Legislative Tracker: 2024 State Student-Absenteeism Bills

Updated 5/27/2024

Traditionally, schools and school districts take primary responsibility for student attendance. But recently, due to the nationwide spike in chronic absenteeism that began during the pandemic and has yet to abate, state lawmakers are taking a greater role in proposing solutions.

FutureEd has identified 71 bills introduced in 2024 by both Republicans and Democrats in 28 state legislatures that would establish new initiatives to identify, prevent, and address chronic absenteeism, which is commonly defined as missing more than 10 percent of a school year for any reason, excused or not. Some address both excused and unexcused absences, others target truancy.

So far, 12 have been enacted. Indiana’s S.B. 282 requires all schools, including charter and nonpublic schools, to establish truancy-prevention policies for kindergarten through 6th-grade students, involving early parental notification, parent attendance conferences, and individual action plans that include wraparound services and early interventions. The bill also prohibits habitually truant students from participating in extracurriculars and requires schools to report habitual truancy to local authorities. Several bills in Utah passed as well, including S.B. 177, the “Absenteeism Prevention Amendments,” that incorporates attendance into students’ grades and H.B. 82 that requires absenteeism data to be included in the state superintendent’s annual report. Utah’s H.B. 362 requires referral to alternative evidence-based interventions before referral to law enforcement or court and prohibits minors from being detained for habitual truancy.

In West Virginia, S.B. 568 establishes a comprehensive approach to addressing student absences. The bill requires schools to adopt multi-tiered system of support (MTSS) interventions and targeted solutions, including leveraging community resources, and engage parents early on to identify root causes and collaborate on prevention strategies. If students reach 10 absences, schools could initiate a complaint against parents or guardians, potentially leading to legal action.

Many of the bills still moving through state legislatures would create new programs at the school and school-district levels to identify chronically absent students and address the root causes of their absenteeism to prevent them from reaching chronic levels. Rhode Island lawmakers are considering several pilot programs. H.B. 7289 proposes a two-year outreach-and-tracking program in two public high schools that would provide intensive community support through outreach, care coordination, academic support, and crisis response. Students would take risk-and-resilience assessments to determine their level of need, and the highest-need students would receive a minimum of five weekly in-person contacts, available six days a week with on-call support on Sundays. Another bill, H.B. 7195, would establish a one-year pilot program at two public middle and high schools focused on understanding and addressing the impact of asthma on student attendance.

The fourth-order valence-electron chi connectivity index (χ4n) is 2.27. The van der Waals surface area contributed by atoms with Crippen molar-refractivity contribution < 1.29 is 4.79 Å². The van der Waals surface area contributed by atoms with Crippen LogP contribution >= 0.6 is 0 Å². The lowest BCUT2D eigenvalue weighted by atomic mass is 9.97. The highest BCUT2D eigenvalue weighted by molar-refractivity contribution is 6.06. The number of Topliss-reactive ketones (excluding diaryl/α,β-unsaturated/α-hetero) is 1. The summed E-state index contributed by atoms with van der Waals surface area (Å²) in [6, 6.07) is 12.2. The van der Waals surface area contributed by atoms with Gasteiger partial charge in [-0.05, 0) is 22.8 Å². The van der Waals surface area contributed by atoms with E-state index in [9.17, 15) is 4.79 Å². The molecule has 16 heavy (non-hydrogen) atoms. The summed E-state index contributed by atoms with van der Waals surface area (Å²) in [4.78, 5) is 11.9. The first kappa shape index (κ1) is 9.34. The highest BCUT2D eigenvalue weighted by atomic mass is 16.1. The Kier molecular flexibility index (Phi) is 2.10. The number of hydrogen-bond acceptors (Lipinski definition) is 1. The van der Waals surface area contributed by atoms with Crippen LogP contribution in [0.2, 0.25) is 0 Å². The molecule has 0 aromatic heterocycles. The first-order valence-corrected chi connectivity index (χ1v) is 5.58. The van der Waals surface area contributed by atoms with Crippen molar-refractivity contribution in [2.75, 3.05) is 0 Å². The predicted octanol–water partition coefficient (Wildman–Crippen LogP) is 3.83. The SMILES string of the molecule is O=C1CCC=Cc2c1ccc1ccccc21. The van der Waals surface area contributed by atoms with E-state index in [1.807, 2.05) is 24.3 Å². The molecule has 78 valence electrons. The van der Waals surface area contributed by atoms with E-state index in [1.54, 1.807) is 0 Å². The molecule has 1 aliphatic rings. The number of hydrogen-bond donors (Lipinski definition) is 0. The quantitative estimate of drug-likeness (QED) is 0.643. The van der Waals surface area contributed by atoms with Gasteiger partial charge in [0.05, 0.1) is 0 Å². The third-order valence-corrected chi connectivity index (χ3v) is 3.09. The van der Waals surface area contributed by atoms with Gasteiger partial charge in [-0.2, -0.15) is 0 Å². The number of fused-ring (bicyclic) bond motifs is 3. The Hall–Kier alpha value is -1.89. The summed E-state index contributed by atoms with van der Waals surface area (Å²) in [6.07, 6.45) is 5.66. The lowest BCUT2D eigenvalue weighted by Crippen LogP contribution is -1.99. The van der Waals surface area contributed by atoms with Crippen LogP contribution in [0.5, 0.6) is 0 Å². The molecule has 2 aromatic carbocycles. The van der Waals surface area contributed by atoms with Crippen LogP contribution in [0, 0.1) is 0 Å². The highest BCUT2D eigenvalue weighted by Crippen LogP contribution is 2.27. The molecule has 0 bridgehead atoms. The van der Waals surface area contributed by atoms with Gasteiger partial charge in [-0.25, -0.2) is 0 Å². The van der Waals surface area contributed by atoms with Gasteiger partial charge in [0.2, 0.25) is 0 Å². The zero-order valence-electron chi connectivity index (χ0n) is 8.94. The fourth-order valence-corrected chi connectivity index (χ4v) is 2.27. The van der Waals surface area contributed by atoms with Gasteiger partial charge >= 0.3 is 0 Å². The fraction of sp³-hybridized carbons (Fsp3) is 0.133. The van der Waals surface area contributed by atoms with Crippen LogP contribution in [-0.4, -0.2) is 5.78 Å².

In Iowa, H.F. 2254 would require school districts to develop individual attendance improvement plans for every student who was chronically absent the prior year. Those plans must be discussed and signed by relevant school staff, school district staff, and parents/guardians.

Other states are exploring strategies to encourage student attendance without tackling underlying causes of absenteeism. In Ohio, H.B. 348 introduces a pilot program offering financial rewards and incentives to kindergarten through 9th-grade students for consistent attendance.

While some states and local school systems continue to use punitive measures to enforce attendance, there is growing consensus among researchers that exclusionary disciplinary actions are ineffective in promoting attendance. That is reflected in Arizona’s H.B. 2218, a measure to ban the suspension of students solely due to absenteeism. In Alabama, S.B. 165 would similarly prohibit suspensions and expulsions for truancy or tardiness.

Other bills this session would strengthen public reporting on absenteeism at the state level. Minnesota’s H.F. 3827 would require disaggregated attendance data by grade and student group. Some bills, including those in Minnesota, Nebraska, New Mexico, and New Jersey, would establish working groups to study chronic absenteeism and recommend state-level strategies to reduce it.

While most bills focus on schools’ responses to absenteeism, legislation in some states would change the way other public agencies respond to absenteeism. Some would toughen truancy laws, while others would prioritize alternatives to legal action or diversionary programs and other substitutes for incarceration for students and parents who face attendance-related legal action.

Maryland’s S.B. 865, for example, establishes a Truancy Reduction and School Reengagement Program within juvenile courts, functioning as a “problem-solving court” to identify reasons for truancy and promote reengagement with education.

In contrast, Virginia’s S.B. 619 would widen the state’s definition of “abused or neglected child” to include “educational neglect” and require schools to notify the appropriate authorities when parents fail to comply with compulsory attendance laws, including cases where a child misses 10 percent or more of the academic year.

We will continue to monitor and update the tracker as new bills are introduced and progress through the legislative process.